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POLITICS: PennAve

Iraq's Nouri al-Maliki presses Obama for weapons deal

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Politics,White House,Brian Hughes,Barack Obama,Iraq,PennAve,Terrorism,al Qaeda,Middle East

Iraqi Prime Minister Nouri al-Maliki in a White House meeting with President Obama on Friday pressed the United States for a major weapons deal to help Baghdad defeat a resurgent al Qaeda -- but Obama made no concrete commitments to meet the request.

“The Iraqi delegation stressed its desire to purchase U.S. equipment as a means of strengthening long-term institutional ties with the United States, and confirmed its commitment to ensure strict compliance with U.S. laws and regulations on the use of such equipment,” the White House said in a readout of the meeting between the two leaders.

The White House said only that “both sides emphasized — on an urgent basis — the need for additional equipment for Iraqi forces to conduct ongoing operations in remote areas where terrorist camps are located.”

A growing chorus of lawmakers has urged Obama to condition any sale of weapons to the Maliki government taking steps to reduce sectarian tensions in Iraq. The Iraqi leader has faced criticism for not doing enough to avoid halt increasing violence in his country. A group of bipartisan senators wrote to Obama earlier this week and said Maliki must do more to to calm Sunni-Shiite animosity.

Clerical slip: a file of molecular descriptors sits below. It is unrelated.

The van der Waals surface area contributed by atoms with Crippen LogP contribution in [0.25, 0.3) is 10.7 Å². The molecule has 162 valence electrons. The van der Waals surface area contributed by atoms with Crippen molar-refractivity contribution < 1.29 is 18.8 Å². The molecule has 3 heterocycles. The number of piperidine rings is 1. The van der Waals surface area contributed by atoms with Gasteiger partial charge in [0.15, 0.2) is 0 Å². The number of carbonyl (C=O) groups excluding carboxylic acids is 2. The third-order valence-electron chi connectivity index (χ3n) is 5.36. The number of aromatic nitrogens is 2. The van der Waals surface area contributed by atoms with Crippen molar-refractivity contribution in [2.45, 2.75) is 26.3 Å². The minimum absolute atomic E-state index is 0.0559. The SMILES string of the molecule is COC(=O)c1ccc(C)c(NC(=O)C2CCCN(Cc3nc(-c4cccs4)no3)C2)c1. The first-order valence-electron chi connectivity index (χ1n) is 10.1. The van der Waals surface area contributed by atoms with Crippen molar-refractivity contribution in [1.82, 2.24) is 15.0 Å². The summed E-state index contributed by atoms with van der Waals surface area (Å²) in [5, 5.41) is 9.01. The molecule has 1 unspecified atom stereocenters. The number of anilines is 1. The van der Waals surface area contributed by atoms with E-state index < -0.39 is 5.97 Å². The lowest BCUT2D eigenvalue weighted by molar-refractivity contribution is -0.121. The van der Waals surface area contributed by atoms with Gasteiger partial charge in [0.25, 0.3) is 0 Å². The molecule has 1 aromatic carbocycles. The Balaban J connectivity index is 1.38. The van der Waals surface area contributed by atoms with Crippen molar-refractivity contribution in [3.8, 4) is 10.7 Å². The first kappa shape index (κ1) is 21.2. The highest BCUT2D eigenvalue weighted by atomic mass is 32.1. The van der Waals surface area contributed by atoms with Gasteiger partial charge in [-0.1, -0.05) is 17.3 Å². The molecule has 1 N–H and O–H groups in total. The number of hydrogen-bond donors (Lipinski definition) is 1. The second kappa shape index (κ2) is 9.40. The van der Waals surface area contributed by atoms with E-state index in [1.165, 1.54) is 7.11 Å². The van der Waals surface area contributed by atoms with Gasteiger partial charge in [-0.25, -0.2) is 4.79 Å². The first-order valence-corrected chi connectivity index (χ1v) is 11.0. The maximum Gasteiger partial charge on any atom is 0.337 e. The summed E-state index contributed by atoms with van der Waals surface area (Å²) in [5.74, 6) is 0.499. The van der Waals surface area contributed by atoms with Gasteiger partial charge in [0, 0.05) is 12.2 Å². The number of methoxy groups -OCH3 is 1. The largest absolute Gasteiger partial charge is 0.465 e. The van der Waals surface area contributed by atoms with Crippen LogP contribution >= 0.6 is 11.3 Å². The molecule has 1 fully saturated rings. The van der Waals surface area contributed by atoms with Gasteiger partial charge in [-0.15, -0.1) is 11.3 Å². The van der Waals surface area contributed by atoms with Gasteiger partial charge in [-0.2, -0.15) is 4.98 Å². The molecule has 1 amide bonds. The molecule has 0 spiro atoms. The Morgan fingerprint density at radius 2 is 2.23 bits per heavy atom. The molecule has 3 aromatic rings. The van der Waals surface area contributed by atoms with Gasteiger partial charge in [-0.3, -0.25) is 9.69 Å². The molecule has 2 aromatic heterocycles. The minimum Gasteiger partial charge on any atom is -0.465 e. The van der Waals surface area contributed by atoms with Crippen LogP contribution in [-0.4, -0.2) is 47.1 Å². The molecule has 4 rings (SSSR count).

That increase in sectarian violence comes as administration officials warn that al Qaeda in Iraq has regained its foothold in the west of the country, and now has the strength to launch cross-border attacks.

For his part, Obama acknowledged that terrorist cells are growing more powerful in a country where the last American troops left two years ago. After the meeting, Obama conceded that al Qaeda had “grown more active” in Iraq.

The White House on Friday though again ruled out the prospect of “boots on the ground” in Iraq.

The two leaders focused on the civil war in Syria, which has carried over into neighboring Iraq, much to the chagrin of Maliki.

“We want the Syrian people to have the right to self-determination and to choose its leader,” Maliki said through a translator. “We do hope to avert nuclear wars in the region, and we also want to avoid the use of chemical weapons because we and the Syrians suffered a lot from these weapons."

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Brian Hughes

White House Correspondent
The Washington Examiner